Every child should have a textbook

Organisation(s): UNESCO

Date: 2016

Pages: 13 p.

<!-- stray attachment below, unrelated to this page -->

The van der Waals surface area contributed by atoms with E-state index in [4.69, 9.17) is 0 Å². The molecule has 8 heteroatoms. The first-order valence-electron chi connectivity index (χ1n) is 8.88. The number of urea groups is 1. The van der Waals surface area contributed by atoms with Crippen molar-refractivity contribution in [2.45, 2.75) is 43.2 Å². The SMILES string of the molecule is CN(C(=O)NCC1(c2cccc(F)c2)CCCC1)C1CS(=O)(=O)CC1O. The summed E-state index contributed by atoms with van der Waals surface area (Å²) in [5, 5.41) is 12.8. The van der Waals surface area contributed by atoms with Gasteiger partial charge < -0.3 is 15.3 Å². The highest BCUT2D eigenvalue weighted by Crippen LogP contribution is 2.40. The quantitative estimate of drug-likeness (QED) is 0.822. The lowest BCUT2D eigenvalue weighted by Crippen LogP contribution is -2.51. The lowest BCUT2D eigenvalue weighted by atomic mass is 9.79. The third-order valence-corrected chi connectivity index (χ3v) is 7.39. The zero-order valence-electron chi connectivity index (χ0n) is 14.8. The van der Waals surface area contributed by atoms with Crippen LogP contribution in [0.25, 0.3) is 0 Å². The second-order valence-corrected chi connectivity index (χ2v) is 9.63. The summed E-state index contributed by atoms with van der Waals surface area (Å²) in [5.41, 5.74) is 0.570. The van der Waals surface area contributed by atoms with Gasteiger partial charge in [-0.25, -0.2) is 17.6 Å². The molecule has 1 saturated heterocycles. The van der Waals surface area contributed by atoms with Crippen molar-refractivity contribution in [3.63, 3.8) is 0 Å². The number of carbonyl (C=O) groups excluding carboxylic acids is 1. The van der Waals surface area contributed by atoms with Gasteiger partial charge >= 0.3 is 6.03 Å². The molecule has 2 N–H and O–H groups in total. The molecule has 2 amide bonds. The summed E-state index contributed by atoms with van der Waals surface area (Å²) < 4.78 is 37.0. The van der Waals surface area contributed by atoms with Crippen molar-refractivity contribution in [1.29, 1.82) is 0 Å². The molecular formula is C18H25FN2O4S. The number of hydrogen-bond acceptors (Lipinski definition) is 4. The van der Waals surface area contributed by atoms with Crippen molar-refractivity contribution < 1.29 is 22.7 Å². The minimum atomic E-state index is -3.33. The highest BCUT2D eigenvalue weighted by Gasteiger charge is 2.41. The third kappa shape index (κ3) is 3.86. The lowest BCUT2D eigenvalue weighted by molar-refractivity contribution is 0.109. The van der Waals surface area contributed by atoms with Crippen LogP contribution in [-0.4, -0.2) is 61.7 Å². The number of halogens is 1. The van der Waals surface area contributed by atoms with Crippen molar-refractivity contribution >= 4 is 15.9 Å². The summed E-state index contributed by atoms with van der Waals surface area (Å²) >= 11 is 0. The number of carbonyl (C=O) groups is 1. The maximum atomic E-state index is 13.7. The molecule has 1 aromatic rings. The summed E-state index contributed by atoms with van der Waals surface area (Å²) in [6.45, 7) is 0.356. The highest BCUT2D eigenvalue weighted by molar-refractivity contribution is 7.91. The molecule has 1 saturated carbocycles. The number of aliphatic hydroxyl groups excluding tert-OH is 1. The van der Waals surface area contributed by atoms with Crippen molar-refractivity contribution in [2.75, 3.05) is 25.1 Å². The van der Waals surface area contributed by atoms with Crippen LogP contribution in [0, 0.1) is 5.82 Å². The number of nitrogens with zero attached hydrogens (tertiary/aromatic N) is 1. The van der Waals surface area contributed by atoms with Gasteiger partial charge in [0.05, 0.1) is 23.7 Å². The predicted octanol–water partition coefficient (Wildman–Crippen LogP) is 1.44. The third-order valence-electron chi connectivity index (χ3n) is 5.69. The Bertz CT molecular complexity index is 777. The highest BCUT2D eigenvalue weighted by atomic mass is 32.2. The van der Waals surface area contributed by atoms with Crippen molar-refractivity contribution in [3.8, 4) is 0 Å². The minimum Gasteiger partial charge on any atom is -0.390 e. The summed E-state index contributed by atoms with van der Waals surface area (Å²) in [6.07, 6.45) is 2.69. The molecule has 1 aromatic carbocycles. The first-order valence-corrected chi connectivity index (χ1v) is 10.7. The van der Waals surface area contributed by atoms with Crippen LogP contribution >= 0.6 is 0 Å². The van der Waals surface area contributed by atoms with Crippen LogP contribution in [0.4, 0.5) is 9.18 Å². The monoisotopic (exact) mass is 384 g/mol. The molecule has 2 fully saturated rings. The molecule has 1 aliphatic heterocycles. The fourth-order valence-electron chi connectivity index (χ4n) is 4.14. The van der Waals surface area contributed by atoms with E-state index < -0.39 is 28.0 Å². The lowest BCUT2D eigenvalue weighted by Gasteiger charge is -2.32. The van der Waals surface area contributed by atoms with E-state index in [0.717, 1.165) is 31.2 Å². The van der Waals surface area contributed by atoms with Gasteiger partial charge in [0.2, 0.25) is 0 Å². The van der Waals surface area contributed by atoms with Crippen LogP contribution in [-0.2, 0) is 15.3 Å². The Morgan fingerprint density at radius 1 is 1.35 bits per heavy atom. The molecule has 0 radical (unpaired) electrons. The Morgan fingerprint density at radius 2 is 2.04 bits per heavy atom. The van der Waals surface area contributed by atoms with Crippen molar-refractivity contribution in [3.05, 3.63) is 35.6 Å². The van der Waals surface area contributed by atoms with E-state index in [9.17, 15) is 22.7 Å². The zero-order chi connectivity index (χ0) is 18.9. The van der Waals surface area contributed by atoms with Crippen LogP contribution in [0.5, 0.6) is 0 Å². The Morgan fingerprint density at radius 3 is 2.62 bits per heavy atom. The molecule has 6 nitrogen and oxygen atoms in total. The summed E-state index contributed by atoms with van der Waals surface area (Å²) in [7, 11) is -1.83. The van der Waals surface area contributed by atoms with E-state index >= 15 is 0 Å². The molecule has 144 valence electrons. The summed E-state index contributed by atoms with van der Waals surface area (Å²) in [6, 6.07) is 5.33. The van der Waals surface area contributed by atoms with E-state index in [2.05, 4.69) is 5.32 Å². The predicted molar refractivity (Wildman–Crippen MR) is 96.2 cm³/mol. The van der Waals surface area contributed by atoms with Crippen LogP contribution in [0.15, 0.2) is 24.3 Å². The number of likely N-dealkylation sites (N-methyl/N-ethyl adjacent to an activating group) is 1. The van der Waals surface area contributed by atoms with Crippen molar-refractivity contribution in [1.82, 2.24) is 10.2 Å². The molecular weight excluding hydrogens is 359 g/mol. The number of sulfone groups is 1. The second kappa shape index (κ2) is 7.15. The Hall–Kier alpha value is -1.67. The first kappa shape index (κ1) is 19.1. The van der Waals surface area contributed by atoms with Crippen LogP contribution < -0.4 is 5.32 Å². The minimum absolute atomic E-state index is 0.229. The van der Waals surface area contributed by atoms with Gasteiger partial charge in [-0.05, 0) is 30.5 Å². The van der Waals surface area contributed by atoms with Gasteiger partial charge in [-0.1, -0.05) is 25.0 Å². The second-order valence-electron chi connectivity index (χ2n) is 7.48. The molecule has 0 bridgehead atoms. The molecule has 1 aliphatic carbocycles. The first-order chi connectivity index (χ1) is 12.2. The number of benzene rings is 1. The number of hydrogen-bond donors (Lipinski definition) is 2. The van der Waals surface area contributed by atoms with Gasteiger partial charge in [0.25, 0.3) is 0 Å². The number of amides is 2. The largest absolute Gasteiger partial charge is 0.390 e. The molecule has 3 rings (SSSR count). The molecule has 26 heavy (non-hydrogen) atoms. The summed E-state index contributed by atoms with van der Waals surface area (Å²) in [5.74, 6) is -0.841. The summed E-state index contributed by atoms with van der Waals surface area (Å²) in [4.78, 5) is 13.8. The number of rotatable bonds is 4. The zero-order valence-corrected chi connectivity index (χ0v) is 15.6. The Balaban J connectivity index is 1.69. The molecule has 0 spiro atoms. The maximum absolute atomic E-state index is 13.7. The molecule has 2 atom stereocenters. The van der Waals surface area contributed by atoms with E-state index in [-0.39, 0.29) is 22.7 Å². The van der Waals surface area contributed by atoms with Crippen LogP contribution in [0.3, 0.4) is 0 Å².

The amount a country spends on learning materials is a good indicator of its commitment to providing a quality education for all. While there are various types of teaching and learning materials, this paper will focus on textbooks, which are the most commonly used type. Textbooks are especially relevant to improving learning outcomes in low income countries with large class sizes, a high proportion of unqualified teachers and a shortage of instructional time. Next to an engaged and prepared teacher, well-designed textbooks in sufficient quantities are the most effective way to improve instruction and learning. Yet as this paper shows, in many countries students at all levels either lack books altogether or are required to share them extensively with others. Without textbooks, children can spend many of their school hours copying content from the blackboard, which severely reduces time for engaged learning. The cost of textbooks is a key barrier that prevents children from having access to the learning materials they need. This paper investigates the cost of textbooks and the miniscule budget currently allocated to textbooks by many developing countries. It considers how the innovative finance model used by Gavi, the Vaccine Alliance, could encourage private sector investment in the textbook sector. New GEM Report analysis shows how following this model could take US$3 off the price of each textbook, saving almost a billion dollars from the cost of textbooks in sub-Saharan Africa alone, and tripling the number of textbooks available to children around the world.

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